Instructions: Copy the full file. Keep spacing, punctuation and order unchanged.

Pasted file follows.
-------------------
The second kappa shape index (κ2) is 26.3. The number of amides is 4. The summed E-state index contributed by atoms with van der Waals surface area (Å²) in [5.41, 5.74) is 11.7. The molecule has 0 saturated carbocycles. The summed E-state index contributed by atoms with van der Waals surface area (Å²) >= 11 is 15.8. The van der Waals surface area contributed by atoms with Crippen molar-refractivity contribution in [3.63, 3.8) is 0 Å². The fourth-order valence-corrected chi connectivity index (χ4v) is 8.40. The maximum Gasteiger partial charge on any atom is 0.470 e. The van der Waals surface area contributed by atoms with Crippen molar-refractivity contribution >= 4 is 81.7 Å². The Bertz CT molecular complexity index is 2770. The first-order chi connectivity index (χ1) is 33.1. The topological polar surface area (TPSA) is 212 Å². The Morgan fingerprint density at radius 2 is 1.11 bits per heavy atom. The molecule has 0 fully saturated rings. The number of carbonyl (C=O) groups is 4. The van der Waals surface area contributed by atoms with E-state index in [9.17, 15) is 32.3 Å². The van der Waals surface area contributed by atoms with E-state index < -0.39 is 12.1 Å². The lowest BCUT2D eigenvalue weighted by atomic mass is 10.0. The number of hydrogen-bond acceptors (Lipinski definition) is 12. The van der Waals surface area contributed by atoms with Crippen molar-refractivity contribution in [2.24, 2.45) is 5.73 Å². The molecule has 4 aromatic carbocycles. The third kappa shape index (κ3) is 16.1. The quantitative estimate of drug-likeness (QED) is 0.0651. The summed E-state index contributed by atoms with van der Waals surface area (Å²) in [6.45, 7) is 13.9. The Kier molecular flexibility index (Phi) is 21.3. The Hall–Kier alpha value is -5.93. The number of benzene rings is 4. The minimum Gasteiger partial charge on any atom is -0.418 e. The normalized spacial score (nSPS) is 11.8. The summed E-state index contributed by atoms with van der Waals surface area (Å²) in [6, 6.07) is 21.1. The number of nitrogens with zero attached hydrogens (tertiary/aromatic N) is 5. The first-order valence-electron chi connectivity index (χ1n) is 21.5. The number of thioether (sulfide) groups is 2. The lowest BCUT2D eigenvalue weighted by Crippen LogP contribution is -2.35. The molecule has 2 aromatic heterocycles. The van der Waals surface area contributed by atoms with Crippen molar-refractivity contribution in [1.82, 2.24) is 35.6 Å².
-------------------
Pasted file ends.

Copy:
The second kappa shape index (κ2) is 26.3. The number of amides is 4. The summed E-state index contributed by atoms with van der Waals surface area (Å²) in [5.41, 5.74) is 11.7. The molecule has 0 saturated carbocycles. The summed E-state index contributed by atoms with van der Waals surface area (Å²) >= 11 is 15.8. The van der Waals surface area contributed by atoms with Crippen molar-refractivity contribution in [3.63, 3.8) is 0 Å². The fourth-order valence-corrected chi connectivity index (χ4v) is 8.40. The maximum Gasteiger partial charge on any atom is 0.470 e. The van der Waals surface area contributed by atoms with Crippen molar-refractivity contribution >= 4 is 81.7 Å². The Bertz CT molecular complexity index is 2770. The first-order chi connectivity index (χ1) is 33.1. The topological polar surface area (TPSA) is 212 Å². The Morgan fingerprint density at radius 2 is 1.11 bits per heavy atom. The molecule has 0 fully saturated rings. The number of carbonyl (C=O) groups is 4. The van der Waals surface area contributed by atoms with E-state index in [9.17, 15) is 32.3 Å². The van der Waals surface area contributed by atoms with E-state index < -0.39 is 12.1 Å². The lowest BCUT2D eigenvalue weighted by atomic mass is 10.0. The number of hydrogen-bond acceptors (Lipinski definition) is 12. The van der Waals surface area contributed by atoms with Crippen molar-refractivity contribution in [2.24, 2.45) is 5.73 Å². The molecule has 4 aromatic carbocycles. The third kappa shape index (κ3) is 16.1. The quantitative estimate of drug-likeness (QED) is 0.0651. The summed E-state index contributed by atoms with van der Waals surface area (Å²) in [6.45, 7) is 13.9. The Kier molecular flexibility index (Phi) is 21.3. The Hall–Kier alpha value is -5.93. The number of benzene rings is 4. The minimum Gasteiger partial charge on any atom is -0.418 e. The normalized spacial score (nSPS) is 11.8. The summed E-state index contributed by atoms with van der Waals surface area (Å²) in [6, 6.07) is 21.1. The number of nitrogens with zero attached hydrogens (tertiary/aromatic N) is 5. The first-order valence-electron chi connectivity index (χ1n) is 21.5. The number of thioether (sulfide) groups is 2. The lowest BCUT2D eigenvalue weighted by Crippen LogP contribution is -2.35. The molecule has 2 aromatic heterocycles. The van der Waals surface area contributed by atoms with Crippen molar-refractivity contribution in [1.82, 2.24) is 35.6 Å².